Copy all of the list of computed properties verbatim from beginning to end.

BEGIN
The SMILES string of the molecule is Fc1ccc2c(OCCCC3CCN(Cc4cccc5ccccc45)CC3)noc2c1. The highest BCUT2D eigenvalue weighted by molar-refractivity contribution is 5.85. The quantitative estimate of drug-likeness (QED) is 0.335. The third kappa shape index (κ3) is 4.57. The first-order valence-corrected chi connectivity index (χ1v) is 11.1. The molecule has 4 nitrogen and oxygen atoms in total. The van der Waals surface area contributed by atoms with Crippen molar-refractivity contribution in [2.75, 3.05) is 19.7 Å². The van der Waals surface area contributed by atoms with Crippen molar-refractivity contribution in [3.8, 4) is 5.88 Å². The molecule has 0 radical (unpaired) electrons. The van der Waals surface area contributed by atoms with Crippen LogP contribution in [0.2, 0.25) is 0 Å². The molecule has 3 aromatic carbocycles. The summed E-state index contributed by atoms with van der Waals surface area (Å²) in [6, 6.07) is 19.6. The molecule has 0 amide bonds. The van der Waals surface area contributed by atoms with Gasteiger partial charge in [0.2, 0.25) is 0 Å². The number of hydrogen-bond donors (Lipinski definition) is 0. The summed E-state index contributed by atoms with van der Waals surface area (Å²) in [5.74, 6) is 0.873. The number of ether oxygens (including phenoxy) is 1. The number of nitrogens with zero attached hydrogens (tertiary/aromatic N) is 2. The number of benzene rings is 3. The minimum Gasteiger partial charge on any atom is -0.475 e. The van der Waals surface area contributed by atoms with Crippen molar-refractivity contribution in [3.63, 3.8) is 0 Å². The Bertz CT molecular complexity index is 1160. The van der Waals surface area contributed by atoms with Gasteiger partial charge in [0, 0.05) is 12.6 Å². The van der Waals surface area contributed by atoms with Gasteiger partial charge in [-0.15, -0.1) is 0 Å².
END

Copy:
The SMILES string of the molecule is Fc1ccc2c(OCCCC3CCN(Cc4cccc5ccccc45)CC3)noc2c1. The highest BCUT2D eigenvalue weighted by molar-refractivity contribution is 5.85. The quantitative estimate of drug-likeness (QED) is 0.335. The third kappa shape index (κ3) is 4.57. The first-order valence-corrected chi connectivity index (χ1v) is 11.1. The molecule has 4 nitrogen and oxygen atoms in total. The van der Waals surface area contributed by atoms with Crippen molar-refractivity contribution in [2.75, 3.05) is 19.7 Å². The van der Waals surface area contributed by atoms with Crippen molar-refractivity contribution in [3.8, 4) is 5.88 Å². The molecule has 0 radical (unpaired) electrons. The van der Waals surface area contributed by atoms with Crippen LogP contribution in [0.2, 0.25) is 0 Å². The molecule has 3 aromatic carbocycles. The summed E-state index contributed by atoms with van der Waals surface area (Å²) in [6, 6.07) is 19.6. The molecule has 0 amide bonds. The van der Waals surface area contributed by atoms with Gasteiger partial charge in [0.2, 0.25) is 0 Å². The number of hydrogen-bond donors (Lipinski definition) is 0. The summed E-state index contributed by atoms with van der Waals surface area (Å²) in [5.74, 6) is 0.873. The number of ether oxygens (including phenoxy) is 1. The number of nitrogens with zero attached hydrogens (tertiary/aromatic N) is 2. The number of benzene rings is 3. The minimum Gasteiger partial charge on any atom is -0.475 e. The van der Waals surface area contributed by atoms with Crippen molar-refractivity contribution in [3.63, 3.8) is 0 Å². The Bertz CT molecular complexity index is 1160. The van der Waals surface area contributed by atoms with Gasteiger partial charge in [0, 0.05) is 12.6 Å². The van der Waals surface area contributed by atoms with Gasteiger partial charge in [-0.15, -0.1) is 0 Å².